Anyway, will see what happens over the next week, gonna keep an eye out and see what else is about.

The reaction that different agents give you to significantly below asking price offers us interesting. Spoke to one yesterday who admitted he had stuff on his books that was overvalued, and the one in this situation, that felt that there asking price was reasonable.

Any historical house price data for the property or street? Backing up your offer with some science might be an education for the seller.

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Any historical house price data for the property or street? Backing up your offer with some science might be an education for the seller.

I did that once. House was up for £425K. I initially offered £250K (and not the slightest bit embarrassed). Eventually went up to £300K with a letter direct to the vendor showing how much work was required to fix/modernise it and comparisons to other houses that had actually sold.

They accepted an offer from someone a few days later for £360K (after a year on the market) so I think my letter spurred them on. The £360K didn't make sense to me, the new buyers would then not be able to spend any money doing it up without going way above the price of other houses in the area.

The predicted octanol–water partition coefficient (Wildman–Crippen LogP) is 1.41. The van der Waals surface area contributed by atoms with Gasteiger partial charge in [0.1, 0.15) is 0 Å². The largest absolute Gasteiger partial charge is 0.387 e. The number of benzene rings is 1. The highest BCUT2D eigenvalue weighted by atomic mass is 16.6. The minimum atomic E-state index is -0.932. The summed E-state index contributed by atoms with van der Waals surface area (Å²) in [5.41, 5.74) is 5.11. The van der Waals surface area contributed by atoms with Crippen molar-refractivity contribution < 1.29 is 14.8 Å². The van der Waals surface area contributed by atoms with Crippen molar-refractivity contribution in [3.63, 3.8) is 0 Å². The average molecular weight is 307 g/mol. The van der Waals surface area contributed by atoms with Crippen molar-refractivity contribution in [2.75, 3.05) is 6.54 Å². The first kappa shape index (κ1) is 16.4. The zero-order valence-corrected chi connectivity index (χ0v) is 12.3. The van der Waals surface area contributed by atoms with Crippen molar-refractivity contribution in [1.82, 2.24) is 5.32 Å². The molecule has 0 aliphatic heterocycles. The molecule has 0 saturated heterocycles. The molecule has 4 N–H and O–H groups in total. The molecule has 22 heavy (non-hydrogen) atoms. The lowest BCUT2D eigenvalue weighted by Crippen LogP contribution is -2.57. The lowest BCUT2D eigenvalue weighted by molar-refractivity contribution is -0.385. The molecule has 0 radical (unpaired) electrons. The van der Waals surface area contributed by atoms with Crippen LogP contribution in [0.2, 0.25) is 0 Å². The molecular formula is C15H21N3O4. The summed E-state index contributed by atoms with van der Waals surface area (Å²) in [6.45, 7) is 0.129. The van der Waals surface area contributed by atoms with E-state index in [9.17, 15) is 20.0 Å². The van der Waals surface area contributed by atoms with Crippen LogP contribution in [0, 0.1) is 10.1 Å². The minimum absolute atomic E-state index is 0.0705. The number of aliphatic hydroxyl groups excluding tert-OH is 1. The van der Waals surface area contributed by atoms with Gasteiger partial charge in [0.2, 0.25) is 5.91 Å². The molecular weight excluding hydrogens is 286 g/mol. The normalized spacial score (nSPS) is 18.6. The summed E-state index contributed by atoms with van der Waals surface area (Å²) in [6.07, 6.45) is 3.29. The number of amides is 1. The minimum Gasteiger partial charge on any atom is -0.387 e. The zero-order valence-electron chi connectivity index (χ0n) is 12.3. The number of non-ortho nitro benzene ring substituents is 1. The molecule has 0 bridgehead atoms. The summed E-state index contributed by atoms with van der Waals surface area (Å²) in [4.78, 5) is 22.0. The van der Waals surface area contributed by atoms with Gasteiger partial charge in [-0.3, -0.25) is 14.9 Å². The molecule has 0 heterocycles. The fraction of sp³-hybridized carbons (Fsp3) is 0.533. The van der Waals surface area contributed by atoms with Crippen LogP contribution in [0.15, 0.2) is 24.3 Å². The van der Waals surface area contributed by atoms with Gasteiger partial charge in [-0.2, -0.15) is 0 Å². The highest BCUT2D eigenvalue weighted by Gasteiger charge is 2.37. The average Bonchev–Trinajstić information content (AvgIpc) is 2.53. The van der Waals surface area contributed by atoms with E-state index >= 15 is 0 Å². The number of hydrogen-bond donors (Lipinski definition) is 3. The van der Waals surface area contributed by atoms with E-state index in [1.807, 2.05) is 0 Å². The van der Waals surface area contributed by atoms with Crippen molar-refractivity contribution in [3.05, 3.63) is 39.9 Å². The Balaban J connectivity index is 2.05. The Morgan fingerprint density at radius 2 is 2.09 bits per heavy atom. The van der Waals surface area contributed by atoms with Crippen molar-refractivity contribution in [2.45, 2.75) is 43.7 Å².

Four years later and nothing has been done to the house. The new owners had overpaid and the crumbling garage and leaky windows are still there.

Was I right, yes.

Did I get the house, no.

The conclusion to the story is that I ended up buying from a distressed seller for £175K less than a similar property had sold for a few months before. The seller was down to heating one room with an electric fire after the oil ran out in October, indoor temperature had dropped to 7'C which seemed to put off other viewers.

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Any historical house price data for the property or street? Backing up your offer with some science might be an education for the seller.

I did give some, but the house is not typical for the road so there are not direct comparisons, I'm fairly confident the real value is closer to my figure than their asking. Time will tell if we find middle ground. I expect another offer to materialise from a third party, I will assume this is a fib when it happens.

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  • 246 Brexit, House prices and Summer 2020

    1. 1. Including the effects Brexit, where do you think average UK house prices will be relative to now in June 2020?


      • down 5% +
      • down 2.5%
      • Even
      • up 2.5%
      • up 5%